Unsubtle but never insincere, MGM’s prestige production of The Mortal Storm is given a fine Blu-ray presentation by Warner Archive.
The Production: 4/5
Frank Borzage’s 1940 production of The Mortal Storm begins with a literal storm, lightning piercing clouds as an ominous narration immediately locks in a tone of overcast gloom that sets the stage well before the story comes into focus. The year is 1933 and the setting is a small (implicitly German) town, where a blended family is introduced, led by Professor Viktor Roth (Frank Morgan), stepfather to two sons and father to a daughter, Freya (Margaret Sullavan) and all-around pillar of the community. All seems well until seventeen minutes into the picture, when the maid interrupts a family dinner to declare, “Wonderful news! They just made Adolf Hitler the Chancellor of Germany.”
As the film progresses, Professor Roth’s two stepsons join the Nazi party, as does Freya’s fiancé (Robert Young), causing Freya to turn to a childhood friend, Martin (James Stewart), who does not share in those Nazi leanings. Friends and family turn to fascism on the promise of strength and prosperity, and those who participate bully those who don’t into submission, leaving those who resist on the losing end of a culture war that seeks to discredit their ideals. Finally, they turn on science, for its truths remain the last voice of dissent. Roth, a “non-Aryan” (the closest the film comes to identifying the Jewish people by name), is sent to the concentration camps for refusing to reject science for nationalism. With his stepsons already committed to the Nazi cause, Roth’s daughter Freya is left with little option but to flee to Austria, helped by Martin, who has long held feelings for her.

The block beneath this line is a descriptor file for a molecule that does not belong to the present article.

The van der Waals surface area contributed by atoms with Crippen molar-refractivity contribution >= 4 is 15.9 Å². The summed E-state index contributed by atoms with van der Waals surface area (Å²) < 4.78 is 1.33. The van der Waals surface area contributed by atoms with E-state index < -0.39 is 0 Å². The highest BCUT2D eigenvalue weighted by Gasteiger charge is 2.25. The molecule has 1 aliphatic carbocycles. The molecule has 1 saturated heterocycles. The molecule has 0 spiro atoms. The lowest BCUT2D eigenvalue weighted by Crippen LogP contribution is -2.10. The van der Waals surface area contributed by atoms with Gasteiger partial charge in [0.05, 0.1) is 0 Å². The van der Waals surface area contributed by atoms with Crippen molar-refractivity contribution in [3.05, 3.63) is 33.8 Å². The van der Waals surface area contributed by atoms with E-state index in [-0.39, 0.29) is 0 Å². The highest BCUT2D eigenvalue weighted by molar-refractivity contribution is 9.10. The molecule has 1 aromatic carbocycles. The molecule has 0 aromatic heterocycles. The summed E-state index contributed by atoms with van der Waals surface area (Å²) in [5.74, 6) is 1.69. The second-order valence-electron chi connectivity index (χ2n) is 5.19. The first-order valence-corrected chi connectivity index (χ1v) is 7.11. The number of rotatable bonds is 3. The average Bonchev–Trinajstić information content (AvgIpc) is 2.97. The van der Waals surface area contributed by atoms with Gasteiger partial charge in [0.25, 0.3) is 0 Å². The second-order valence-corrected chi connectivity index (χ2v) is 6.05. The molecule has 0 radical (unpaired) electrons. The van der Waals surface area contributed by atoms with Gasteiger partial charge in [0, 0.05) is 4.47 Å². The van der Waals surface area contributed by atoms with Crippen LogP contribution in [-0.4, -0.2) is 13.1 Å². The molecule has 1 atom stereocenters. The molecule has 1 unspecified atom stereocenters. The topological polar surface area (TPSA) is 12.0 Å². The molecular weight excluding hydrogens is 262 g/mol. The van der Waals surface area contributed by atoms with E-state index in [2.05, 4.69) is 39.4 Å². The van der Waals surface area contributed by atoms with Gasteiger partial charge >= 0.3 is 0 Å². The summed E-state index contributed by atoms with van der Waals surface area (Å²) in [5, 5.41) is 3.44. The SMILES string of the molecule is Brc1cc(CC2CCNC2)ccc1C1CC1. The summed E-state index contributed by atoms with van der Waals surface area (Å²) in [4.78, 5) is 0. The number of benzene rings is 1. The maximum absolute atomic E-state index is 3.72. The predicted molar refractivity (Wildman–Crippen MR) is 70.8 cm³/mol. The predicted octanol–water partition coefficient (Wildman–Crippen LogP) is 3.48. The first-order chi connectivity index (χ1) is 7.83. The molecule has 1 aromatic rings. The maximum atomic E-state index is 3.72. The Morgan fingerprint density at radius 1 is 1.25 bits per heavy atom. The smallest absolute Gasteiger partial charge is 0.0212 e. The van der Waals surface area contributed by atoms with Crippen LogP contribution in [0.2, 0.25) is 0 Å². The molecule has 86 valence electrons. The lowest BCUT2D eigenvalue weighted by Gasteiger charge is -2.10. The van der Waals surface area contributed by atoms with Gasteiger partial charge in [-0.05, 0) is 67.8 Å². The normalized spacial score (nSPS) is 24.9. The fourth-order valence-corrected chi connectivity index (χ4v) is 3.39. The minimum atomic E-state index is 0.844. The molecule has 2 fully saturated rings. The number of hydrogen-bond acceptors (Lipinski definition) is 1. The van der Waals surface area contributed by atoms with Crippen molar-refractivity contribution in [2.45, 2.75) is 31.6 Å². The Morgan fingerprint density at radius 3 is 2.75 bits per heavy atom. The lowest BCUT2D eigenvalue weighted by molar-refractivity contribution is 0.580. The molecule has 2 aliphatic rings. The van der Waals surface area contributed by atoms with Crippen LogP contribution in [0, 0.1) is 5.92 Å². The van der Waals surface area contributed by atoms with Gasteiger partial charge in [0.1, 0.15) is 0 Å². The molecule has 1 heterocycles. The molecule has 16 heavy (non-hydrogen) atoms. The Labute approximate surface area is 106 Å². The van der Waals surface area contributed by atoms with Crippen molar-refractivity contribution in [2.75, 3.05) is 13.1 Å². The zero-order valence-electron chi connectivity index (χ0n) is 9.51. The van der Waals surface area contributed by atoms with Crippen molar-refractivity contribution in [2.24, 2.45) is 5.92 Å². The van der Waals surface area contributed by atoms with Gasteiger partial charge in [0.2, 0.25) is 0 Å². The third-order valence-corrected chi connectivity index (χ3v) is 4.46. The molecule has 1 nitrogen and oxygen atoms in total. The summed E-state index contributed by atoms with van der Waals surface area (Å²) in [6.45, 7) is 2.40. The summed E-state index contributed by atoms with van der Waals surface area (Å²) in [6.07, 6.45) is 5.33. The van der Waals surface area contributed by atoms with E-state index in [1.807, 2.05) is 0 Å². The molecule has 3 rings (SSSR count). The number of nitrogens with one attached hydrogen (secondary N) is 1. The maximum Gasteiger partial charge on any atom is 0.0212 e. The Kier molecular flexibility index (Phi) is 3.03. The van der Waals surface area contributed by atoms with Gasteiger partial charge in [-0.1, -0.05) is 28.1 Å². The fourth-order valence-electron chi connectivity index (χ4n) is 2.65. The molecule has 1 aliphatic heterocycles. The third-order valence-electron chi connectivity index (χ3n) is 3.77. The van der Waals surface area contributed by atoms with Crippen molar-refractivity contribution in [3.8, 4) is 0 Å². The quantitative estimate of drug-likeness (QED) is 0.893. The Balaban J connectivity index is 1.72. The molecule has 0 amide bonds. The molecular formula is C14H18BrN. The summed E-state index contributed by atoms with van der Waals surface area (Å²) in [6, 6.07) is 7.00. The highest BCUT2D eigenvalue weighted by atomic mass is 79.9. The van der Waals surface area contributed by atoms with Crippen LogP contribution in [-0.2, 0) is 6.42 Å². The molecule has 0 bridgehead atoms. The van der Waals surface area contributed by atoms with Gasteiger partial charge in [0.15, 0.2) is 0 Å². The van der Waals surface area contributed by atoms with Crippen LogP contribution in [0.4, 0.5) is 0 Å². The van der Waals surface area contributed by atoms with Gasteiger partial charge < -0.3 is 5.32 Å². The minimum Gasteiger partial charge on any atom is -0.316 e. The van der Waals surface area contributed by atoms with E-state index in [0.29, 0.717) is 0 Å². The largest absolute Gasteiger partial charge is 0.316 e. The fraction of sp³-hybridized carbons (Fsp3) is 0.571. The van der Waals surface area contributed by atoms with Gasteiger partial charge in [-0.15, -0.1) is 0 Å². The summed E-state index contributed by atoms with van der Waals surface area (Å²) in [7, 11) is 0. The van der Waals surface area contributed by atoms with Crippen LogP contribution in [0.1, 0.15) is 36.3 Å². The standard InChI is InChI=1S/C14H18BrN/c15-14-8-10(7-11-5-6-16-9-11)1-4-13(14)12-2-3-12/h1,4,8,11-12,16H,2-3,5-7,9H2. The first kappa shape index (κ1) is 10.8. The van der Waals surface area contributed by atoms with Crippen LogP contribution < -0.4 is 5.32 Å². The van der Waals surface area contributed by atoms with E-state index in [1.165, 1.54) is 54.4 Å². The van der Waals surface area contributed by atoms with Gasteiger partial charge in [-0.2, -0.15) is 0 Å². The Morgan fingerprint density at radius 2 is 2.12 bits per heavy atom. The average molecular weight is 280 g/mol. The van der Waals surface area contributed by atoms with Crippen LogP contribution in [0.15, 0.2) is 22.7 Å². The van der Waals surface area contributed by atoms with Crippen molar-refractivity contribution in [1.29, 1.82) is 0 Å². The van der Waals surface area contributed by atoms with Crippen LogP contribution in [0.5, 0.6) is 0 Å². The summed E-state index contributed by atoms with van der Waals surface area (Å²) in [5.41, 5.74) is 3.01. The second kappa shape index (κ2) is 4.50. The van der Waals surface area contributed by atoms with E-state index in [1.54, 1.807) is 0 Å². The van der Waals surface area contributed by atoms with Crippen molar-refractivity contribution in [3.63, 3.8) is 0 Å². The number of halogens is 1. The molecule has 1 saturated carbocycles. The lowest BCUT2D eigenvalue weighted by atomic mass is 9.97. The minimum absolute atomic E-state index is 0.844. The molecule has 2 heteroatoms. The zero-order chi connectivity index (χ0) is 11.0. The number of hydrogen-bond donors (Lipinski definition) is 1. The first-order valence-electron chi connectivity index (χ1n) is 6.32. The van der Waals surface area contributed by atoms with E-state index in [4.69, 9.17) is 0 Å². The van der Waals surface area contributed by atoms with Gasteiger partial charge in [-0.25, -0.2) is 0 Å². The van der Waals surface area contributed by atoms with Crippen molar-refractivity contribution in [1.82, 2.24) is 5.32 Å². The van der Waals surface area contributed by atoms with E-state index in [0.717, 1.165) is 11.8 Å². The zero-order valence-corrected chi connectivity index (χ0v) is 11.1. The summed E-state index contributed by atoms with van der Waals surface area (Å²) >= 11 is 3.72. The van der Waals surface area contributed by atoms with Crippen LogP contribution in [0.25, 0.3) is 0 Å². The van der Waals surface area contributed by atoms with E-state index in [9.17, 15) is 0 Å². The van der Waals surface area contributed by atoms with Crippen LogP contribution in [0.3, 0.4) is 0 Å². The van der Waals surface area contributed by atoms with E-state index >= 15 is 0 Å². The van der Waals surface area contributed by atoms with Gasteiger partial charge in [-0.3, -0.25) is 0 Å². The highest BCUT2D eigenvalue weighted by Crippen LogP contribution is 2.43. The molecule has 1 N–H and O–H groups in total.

If this seems heavy handed, it’s a heavy time, and The Mortal Storm comfortably fits into the mold of The Important Film, the message picture. Released in 1940, the United States had not yet entered into the war, but many in Hollywood felt it a moral imperative that the country do so. At the same time, the European market was vital to the bottom line and there was concern about losing access to that audience, which left studios caution about addressing the situation too directly. Using Phyllis Bottome’s acclaimed novel as a source, MGM wound up producing one of the most overtly critical anti-Nazi films to date at that time, while still making effort not to offend by avoiding the word “Germany.” For all of the studio’s deft footwork in that dance, the film so infuriated the Nazi government that it and all future MGM productions were banned.
While the film received a number of positive notices from critics, audiences were more indifferent. Of the small number of American films released prior to the country’s entry into World War II, The Great Dictator was the biggest commercial success and best remembered today. It’s hard to say if audiences and history were underwhelmed by Mortal Storm’s appearance of pulling its punches by mentioning Nazis but not naming Germany nor Jews, or if the film’s depiction of Austria as a safe haven felt dated to an audience that knew that was no longer the case, or if it was something else entirely. Perhaps Chaplin’s satire was a more effective call to action than Borzage’s sincerity. Maybe The Mortal Storm is preaching to the choir. Regardless, as one of the few films willing to tackle the subject matter at the time, it merits a look today for an understanding of how these events were portrayed contemporaneously.